Hugues Michard Martine, also known as Martine Hughes Petitioner
Loretta E. Lynch, Attorney General of United States Respondent
Submitted: September 20, 2016
for Review of an Order of the Board of Immigration Appeals
WOLLMAN, ARNOLD, and KELLY, Circuit Judges.
Martine was ordered deported in November 2014 following a
criminal conviction. The Immigration Judge (IJ) found, and
the Board of Immigration Appeals (BIA) affirmed, that Martine
was not eligible for relief under the Convention Against
Torture (CAT). Martine filed the instant petition for review,
arguing that the BIA erred by affirming the IJ, who applied
an incorrect legal standard to his request for relief under
the CAT. We dismiss Martine's petition for review.
1993, when he was six or seven years old, Martine and his
family fled Haiti and were admitted into the United States as
refugees. Martine and his family were granted refugee status
as a result of Haitian officials' persecution of
Martine's father, who worked as a judge under President
Aristide's regime. The Aristide regime, which supported
the Fanmi Lavalas party, was overthrown in 1991, putting
Martine's family and others affiliated with the Fanmi
Lavalas party in danger. Men broke into the Martine
family's home, attacking Martine's mother and
demanding the whereabouts of Martine's father. After that
incident, Martine's family moved frequently to avoid
danger, eventually arriving in the United States. Martine
adjusted his status to Lawful Permanent Resident in 1994.
2010, Martine fled from officers in his vehicle, eventually
colliding with another vehicle and injuring its occupants.
Police found 54 individual baggies containing what was later
determined to be 8.68 grams of cocaine base in Martine's
car. A jury convicted Martine of, among other things, second
degree drug trafficking. He was sentenced to a ten-year term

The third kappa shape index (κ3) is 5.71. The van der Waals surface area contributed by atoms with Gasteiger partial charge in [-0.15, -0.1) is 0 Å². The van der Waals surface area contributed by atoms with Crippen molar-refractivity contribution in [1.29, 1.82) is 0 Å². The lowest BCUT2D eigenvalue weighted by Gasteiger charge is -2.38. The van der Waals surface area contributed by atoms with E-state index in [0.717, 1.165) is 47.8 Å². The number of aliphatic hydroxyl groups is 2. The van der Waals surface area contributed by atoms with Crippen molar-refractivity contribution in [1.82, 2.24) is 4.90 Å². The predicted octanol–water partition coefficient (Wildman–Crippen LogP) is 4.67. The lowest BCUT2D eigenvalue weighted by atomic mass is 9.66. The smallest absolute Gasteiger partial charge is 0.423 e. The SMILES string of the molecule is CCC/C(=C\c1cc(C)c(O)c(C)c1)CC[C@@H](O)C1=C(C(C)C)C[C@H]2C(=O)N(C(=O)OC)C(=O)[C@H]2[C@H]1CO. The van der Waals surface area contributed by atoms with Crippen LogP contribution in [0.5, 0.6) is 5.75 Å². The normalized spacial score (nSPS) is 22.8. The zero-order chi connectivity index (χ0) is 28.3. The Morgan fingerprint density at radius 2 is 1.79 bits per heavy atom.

of imprisonment on that offense. Immigration officials
initiated removal proceedings upon Martine's release from
custody. Martine applied for relief under the CAT in December
2014, and is therefore subject to the REAL ID Act of 2005.
"jurisdiction to review any final order of removal
against an alien who is removable by reason of having
committed a criminal offense covered in section . . .
1227(a)(2)(A)(iii)" of Title 8 of the United States
Code. 8 U.S.C. § 1252(a)(2)(C) (codifying the
Immigration and Nationality Act (INA)). Under 8 U.S.C. §
1227(a)(2)(A)(iii), "[a]ny alien who is convicted of an
aggravated felony at any time after admission is
deportable." Here, Martine was convicted of second
degree drug trafficking, an aggravated felony for purposes of
the INA. 8 U.S.C. § 1101(a)(43)(B) ("The term
'aggravated felony' means . . . illicit trafficking
in a controlled substance . . . ."); Moncrieffe v.
Holder, 133 S.Ct. 1678, 1683 (2013) (defining "drug
trafficking crime" and noting that state offenses may
we are not precluded from hearing "constitutional claims
or questions of law" timely raised in a petition for
review. 8 U.S.C. § 1252(a)(2)(D). Martine asserts that
the BIA erred in affirming the IJ because the IJ applied the
wrong legal standard when it failed to grant Martine a
presumption that he had a well-founded fear of future
persecution based on past persecution. Martine claims that